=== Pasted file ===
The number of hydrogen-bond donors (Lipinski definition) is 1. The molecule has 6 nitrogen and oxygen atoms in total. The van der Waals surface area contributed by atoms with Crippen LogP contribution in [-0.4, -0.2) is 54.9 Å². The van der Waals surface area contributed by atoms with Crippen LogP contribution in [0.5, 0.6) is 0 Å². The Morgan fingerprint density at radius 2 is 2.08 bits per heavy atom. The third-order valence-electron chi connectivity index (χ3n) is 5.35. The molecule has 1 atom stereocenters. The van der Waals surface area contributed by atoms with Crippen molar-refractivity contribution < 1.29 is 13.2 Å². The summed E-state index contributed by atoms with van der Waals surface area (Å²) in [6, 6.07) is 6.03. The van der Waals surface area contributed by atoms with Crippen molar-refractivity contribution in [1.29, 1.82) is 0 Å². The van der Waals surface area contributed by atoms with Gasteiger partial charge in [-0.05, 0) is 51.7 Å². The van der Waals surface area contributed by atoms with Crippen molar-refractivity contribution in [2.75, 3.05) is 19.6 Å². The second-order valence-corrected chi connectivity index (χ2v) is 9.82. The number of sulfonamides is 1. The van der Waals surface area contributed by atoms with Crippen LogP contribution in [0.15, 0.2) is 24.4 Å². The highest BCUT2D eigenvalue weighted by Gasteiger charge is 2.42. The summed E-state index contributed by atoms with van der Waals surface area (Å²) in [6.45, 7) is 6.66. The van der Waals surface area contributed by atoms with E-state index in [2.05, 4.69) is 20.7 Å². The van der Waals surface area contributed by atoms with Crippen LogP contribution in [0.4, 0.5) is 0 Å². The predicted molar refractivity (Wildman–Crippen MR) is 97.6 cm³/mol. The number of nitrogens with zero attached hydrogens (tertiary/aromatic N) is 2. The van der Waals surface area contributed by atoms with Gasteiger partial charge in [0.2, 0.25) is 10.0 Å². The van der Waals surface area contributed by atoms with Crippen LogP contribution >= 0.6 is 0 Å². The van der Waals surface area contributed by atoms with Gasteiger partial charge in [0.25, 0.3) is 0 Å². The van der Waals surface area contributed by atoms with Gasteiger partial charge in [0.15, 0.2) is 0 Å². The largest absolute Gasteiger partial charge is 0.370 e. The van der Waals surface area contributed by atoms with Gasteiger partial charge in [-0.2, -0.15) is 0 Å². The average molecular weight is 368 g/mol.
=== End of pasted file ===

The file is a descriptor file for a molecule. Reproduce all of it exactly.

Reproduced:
The number of hydrogen-bond donors (Lipinski definition) is 1. The molecule has 6 nitrogen and oxygen atoms in total. The van der Waals surface area contributed by atoms with Crippen LogP contribution in [-0.4, -0.2) is 54.9 Å². The van der Waals surface area contributed by atoms with Crippen LogP contribution in [0.5, 0.6) is 0 Å². The Morgan fingerprint density at radius 2 is 2.08 bits per heavy atom. The third-order valence-electron chi connectivity index (χ3n) is 5.35. The molecule has 1 atom stereocenters. The van der Waals surface area contributed by atoms with Crippen molar-refractivity contribution < 1.29 is 13.2 Å². The summed E-state index contributed by atoms with van der Waals surface area (Å²) in [6, 6.07) is 6.03. The van der Waals surface area contributed by atoms with Crippen molar-refractivity contribution in [1.29, 1.82) is 0 Å². The van der Waals surface area contributed by atoms with Gasteiger partial charge in [-0.05, 0) is 51.7 Å². The van der Waals surface area contributed by atoms with Crippen molar-refractivity contribution in [2.75, 3.05) is 19.6 Å². The second-order valence-corrected chi connectivity index (χ2v) is 9.82. The number of sulfonamides is 1. The van der Waals surface area contributed by atoms with Crippen LogP contribution in [0.15, 0.2) is 24.4 Å². The highest BCUT2D eigenvalue weighted by Gasteiger charge is 2.42. The summed E-state index contributed by atoms with van der Waals surface area (Å²) in [6.45, 7) is 6.66. The van der Waals surface area contributed by atoms with E-state index in [2.05, 4.69) is 20.7 Å². The van der Waals surface area contributed by atoms with Crippen LogP contribution in [0.4, 0.5) is 0 Å². The predicted molar refractivity (Wildman–Crippen MR) is 97.6 cm³/mol. The number of nitrogens with zero attached hydrogens (tertiary/aromatic N) is 2. The van der Waals surface area contributed by atoms with Gasteiger partial charge in [0.2, 0.25) is 10.0 Å². The van der Waals surface area contributed by atoms with Crippen LogP contribution >= 0.6 is 0 Å². The van der Waals surface area contributed by atoms with Gasteiger partial charge in [0.25, 0.3) is 0 Å². The van der Waals surface area contributed by atoms with Gasteiger partial charge in [0.15, 0.2) is 0 Å². The largest absolute Gasteiger partial charge is 0.370 e. The van der Waals surface area contributed by atoms with Gasteiger partial charge in [-0.2, -0.15) is 0 Å². The average molecular weight is 368 g/mol.